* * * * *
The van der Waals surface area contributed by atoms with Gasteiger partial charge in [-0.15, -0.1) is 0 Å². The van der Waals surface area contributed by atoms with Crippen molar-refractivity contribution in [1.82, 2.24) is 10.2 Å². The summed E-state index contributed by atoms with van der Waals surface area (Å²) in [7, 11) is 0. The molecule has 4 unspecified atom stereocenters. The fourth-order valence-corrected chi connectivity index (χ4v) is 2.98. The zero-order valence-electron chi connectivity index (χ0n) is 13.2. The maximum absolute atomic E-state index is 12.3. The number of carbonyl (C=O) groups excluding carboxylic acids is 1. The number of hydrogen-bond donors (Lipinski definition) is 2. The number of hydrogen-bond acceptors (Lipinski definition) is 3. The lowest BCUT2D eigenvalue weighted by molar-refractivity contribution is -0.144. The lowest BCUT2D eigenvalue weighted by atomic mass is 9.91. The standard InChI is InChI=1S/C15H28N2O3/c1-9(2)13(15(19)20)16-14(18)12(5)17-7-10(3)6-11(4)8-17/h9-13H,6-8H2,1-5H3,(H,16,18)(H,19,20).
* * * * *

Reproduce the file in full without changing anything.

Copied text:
The van der Waals surface area contributed by atoms with Gasteiger partial charge in [-0.15, -0.1) is 0 Å². The van der Waals surface area contributed by atoms with Crippen molar-refractivity contribution in [1.82, 2.24) is 10.2 Å². The summed E-state index contributed by atoms with van der Waals surface area (Å²) in [7, 11) is 0. The molecule has 4 unspecified atom stereocenters. The fourth-order valence-corrected chi connectivity index (χ4v) is 2.98. The zero-order valence-electron chi connectivity index (χ0n) is 13.2. The maximum absolute atomic E-state index is 12.3. The number of carbonyl (C=O) groups excluding carboxylic acids is 1. The number of hydrogen-bond donors (Lipinski definition) is 2. The number of hydrogen-bond acceptors (Lipinski definition) is 3. The lowest BCUT2D eigenvalue weighted by molar-refractivity contribution is -0.144. The lowest BCUT2D eigenvalue weighted by atomic mass is 9.91. The standard InChI is InChI=1S/C15H28N2O3/c1-9(2)13(15(19)20)16-14(18)12(5)17-7-10(3)6-11(4)8-17/h9-13H,6-8H2,1-5H3,(H,16,18)(H,19,20).